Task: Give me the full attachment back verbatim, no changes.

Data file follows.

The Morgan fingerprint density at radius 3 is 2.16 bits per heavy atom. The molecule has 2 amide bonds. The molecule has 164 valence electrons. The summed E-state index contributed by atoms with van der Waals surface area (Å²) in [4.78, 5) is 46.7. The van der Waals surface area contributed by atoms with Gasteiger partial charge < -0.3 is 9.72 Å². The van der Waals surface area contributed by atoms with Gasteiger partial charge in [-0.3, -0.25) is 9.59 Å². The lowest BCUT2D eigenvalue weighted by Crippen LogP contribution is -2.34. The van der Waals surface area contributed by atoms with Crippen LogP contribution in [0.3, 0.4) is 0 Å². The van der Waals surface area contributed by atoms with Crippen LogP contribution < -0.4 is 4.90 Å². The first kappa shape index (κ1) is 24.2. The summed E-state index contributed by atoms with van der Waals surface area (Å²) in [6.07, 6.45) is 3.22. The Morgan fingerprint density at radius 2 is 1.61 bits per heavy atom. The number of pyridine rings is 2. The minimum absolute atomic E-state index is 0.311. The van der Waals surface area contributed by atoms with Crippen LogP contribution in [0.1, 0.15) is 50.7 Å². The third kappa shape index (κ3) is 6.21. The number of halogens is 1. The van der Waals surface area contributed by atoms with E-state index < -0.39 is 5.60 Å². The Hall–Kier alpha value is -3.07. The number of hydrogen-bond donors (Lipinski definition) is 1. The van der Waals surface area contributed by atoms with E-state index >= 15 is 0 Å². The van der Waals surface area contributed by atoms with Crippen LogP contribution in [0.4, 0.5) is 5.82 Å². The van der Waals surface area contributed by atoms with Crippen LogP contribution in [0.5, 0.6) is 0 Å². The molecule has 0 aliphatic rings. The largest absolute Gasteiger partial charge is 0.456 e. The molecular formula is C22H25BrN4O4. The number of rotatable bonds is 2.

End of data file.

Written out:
The Morgan fingerprint density at radius 3 is 2.16 bits per heavy atom. The molecule has 2 amide bonds. The molecule has 164 valence electrons. The summed E-state index contributed by atoms with van der Waals surface area (Å²) in [4.78, 5) is 46.7. The van der Waals surface area contributed by atoms with Gasteiger partial charge < -0.3 is 9.72 Å². The van der Waals surface area contributed by atoms with Gasteiger partial charge in [-0.3, -0.25) is 9.59 Å². The lowest BCUT2D eigenvalue weighted by Crippen LogP contribution is -2.34. The van der Waals surface area contributed by atoms with Crippen LogP contribution in [0.3, 0.4) is 0 Å². The van der Waals surface area contributed by atoms with Crippen LogP contribution < -0.4 is 4.90 Å². The first kappa shape index (κ1) is 24.2. The summed E-state index contributed by atoms with van der Waals surface area (Å²) in [6.07, 6.45) is 3.22. The Morgan fingerprint density at radius 2 is 1.61 bits per heavy atom. The number of pyridine rings is 2. The minimum absolute atomic E-state index is 0.311. The van der Waals surface area contributed by atoms with Crippen LogP contribution in [0.1, 0.15) is 50.7 Å². The third kappa shape index (κ3) is 6.21. The number of halogens is 1. The van der Waals surface area contributed by atoms with E-state index < -0.39 is 5.60 Å². The Hall–Kier alpha value is -3.07. The number of hydrogen-bond donors (Lipinski definition) is 1. The van der Waals surface area contributed by atoms with E-state index >= 15 is 0 Å². The van der Waals surface area contributed by atoms with Crippen LogP contribution in [0.4, 0.5) is 5.82 Å². The van der Waals surface area contributed by atoms with Crippen LogP contribution in [0.5, 0.6) is 0 Å². The molecule has 0 aliphatic rings. The largest absolute Gasteiger partial charge is 0.456 e. The molecular formula is C22H25BrN4O4. The number of rotatable bonds is 2.